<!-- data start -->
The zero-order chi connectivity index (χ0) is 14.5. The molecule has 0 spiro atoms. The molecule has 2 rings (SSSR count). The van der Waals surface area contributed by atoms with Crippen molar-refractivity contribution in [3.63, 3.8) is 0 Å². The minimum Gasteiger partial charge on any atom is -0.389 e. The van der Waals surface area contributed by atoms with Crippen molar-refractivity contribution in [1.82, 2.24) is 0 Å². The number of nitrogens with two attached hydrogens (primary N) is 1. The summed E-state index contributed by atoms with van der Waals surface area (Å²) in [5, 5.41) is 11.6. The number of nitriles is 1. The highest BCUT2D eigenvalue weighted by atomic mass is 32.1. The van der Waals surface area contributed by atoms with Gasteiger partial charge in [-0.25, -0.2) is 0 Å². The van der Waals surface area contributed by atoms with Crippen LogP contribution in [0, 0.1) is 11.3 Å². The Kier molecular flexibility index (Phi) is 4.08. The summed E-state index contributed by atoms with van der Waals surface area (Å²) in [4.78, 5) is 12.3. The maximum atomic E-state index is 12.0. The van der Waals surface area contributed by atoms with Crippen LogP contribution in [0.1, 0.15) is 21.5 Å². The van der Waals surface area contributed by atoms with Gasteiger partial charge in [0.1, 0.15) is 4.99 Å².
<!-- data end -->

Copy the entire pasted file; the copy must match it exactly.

The zero-order chi connectivity index (χ0) is 14.5. The molecule has 0 spiro atoms. The molecule has 2 rings (SSSR count). The van der Waals surface area contributed by atoms with Crippen molar-refractivity contribution in [3.63, 3.8) is 0 Å². The minimum Gasteiger partial charge on any atom is -0.389 e. The van der Waals surface area contributed by atoms with Crippen molar-refractivity contribution in [1.82, 2.24) is 0 Å². The number of nitrogens with two attached hydrogens (primary N) is 1. The summed E-state index contributed by atoms with van der Waals surface area (Å²) in [5, 5.41) is 11.6. The number of nitriles is 1. The highest BCUT2D eigenvalue weighted by atomic mass is 32.1. The van der Waals surface area contributed by atoms with Gasteiger partial charge in [-0.25, -0.2) is 0 Å². The van der Waals surface area contributed by atoms with Crippen LogP contribution in [0, 0.1) is 11.3 Å². The Kier molecular flexibility index (Phi) is 4.08. The summed E-state index contributed by atoms with van der Waals surface area (Å²) in [4.78, 5) is 12.3. The maximum atomic E-state index is 12.0. The van der Waals surface area contributed by atoms with Crippen LogP contribution in [0.1, 0.15) is 21.5 Å². The van der Waals surface area contributed by atoms with Gasteiger partial charge in [0.1, 0.15) is 4.99 Å².